Regarding this contention as to historic precedence Mr. Blount's review points out that "whether the organization in the house of the pioneer Morris or the one at Little Flat Rock can claim the honor of first existence is not so vital, since it is not the fact of beginning so much as the fact of development that is important. The Flat Rock has precedence so far as continuity of place is concerned. It began in 1827, under the inspiration of Elder John P. Thompson, who having formed the Flat Rock Association of the Baptist church, when he was brought into the light of the teachings of the Scriptures as urged by Alexander Campbell, Walter Scott, B. W. Stone and others, himself turned to that faith of the Church of Christ and carried his recently constituted Flat Rock Association with him and organized them anew upon 'the Bible and the Bible alone' as the all-sufficient rule of faith and practice. This motto became the battle cry and indeed is the 'shibboleth' of this religious order today... The work so well begun by Elder Thompson was greatly aided by that wonderfully fearless and aggressive pioneer, John O. Kane, who came to this county in 1832."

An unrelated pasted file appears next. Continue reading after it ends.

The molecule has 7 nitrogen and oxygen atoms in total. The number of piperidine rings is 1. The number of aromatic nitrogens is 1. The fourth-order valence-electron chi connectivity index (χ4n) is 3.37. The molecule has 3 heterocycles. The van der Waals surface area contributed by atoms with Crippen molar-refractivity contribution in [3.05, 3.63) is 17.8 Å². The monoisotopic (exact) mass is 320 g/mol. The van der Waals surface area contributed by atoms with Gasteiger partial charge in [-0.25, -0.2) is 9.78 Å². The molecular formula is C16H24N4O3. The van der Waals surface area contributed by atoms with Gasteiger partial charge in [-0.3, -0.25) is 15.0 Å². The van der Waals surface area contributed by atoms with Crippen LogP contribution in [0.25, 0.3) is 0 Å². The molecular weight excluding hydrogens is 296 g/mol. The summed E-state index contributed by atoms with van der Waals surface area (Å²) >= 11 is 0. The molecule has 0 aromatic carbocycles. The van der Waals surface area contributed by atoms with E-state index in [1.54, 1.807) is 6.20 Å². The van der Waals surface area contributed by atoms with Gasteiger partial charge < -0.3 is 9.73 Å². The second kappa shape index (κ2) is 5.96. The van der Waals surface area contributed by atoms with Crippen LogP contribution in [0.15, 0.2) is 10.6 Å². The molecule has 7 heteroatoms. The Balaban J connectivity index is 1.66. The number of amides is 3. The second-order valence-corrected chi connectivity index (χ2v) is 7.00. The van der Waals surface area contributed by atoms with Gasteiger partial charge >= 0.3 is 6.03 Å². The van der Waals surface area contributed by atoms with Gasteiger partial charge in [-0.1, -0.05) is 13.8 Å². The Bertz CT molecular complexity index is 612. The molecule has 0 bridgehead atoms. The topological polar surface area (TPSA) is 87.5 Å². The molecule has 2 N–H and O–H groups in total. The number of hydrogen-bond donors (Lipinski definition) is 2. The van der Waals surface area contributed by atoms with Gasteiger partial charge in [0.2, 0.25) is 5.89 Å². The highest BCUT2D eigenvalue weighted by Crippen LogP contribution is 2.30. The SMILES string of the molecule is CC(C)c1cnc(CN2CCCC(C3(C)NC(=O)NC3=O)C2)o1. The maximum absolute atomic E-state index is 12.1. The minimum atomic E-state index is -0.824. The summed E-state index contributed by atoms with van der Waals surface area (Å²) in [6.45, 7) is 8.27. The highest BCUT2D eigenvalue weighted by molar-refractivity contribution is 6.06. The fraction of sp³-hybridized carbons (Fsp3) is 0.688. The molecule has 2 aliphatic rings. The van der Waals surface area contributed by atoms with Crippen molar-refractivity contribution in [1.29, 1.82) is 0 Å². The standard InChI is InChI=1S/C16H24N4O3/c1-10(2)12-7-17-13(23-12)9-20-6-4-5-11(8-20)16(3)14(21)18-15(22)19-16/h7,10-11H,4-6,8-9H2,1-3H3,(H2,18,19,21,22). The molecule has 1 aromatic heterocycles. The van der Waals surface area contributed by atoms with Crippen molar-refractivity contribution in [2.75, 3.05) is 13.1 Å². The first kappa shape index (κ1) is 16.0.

During the height of his missionary career Alexander Campbell visited this field and was warmly received in Rush county, those here who had accepted his doctrines welcoming him with a feeling almost akin to veneration. One of the families that entertained him during that tour was that of the pioneer Ephraim Frazee, who lived at the eastern edge of Rush county in Noble township and who for years was the "local" preacher in the Christian church at Orange. One of Ephraim Frazee's daughters, Catherine, married Doctor Lindsay and moved to Springfield, Ill., where Vachel Lindsay, the poet, was born. In his "Golden Book of Springfield" Vachel Lindsay, who is a frequent visitor to the old Frazee homestead in Rush county, makes occasional references to Indiana. In an introductory chapter to his main narrative he talks of Alexander Campbell. Ultra modern followers of Campbell, he says, hang in libraries with unlimited pride a certain remembrances lithograph of that great man, "an heirloom that is now quite rare, and to be classed in its Southern way, as the spinning wheels and old Bibles of the Mayflower are classed in a Northern way." This lithograph is the enlargement of the engraving of the Richardson biography, but much color and magic have been added. "Out of the darkness emerges a smooth shaven, high-bred, masterful physiognomy more like that of the statesmen who were the fathers of the republic than a member of any priesthood. Campbell's cheeks and eyes are still fired with youth and authority militant. He has a head bowed with thought, crowned with gray hair, and beneath his chin is the most states-manlike of cravats, with a peculiarly old-fashioned roll. Thus he must have looked at the height of debate with the infidel. I can never forget the copy of the lithograph that hung over my grandmother's front room fireplace in the patriarchal Frazee farmhouse in Indiana. Under it I heard the proverbs from Campbell every summer from the time I can remember anything. All those sayings were mixed up with stories that came with my people along the old Daniel Boone trail from Kentucky and Virginia. And when the old frame house was new and novel, and most other dwelling houses near were log cabins. Campbell had been a guest received there with breathless reverence. Under that picture I was personally conducted through all the daguerreotypes and records pertaining to the Kentucky pioneers of our blood."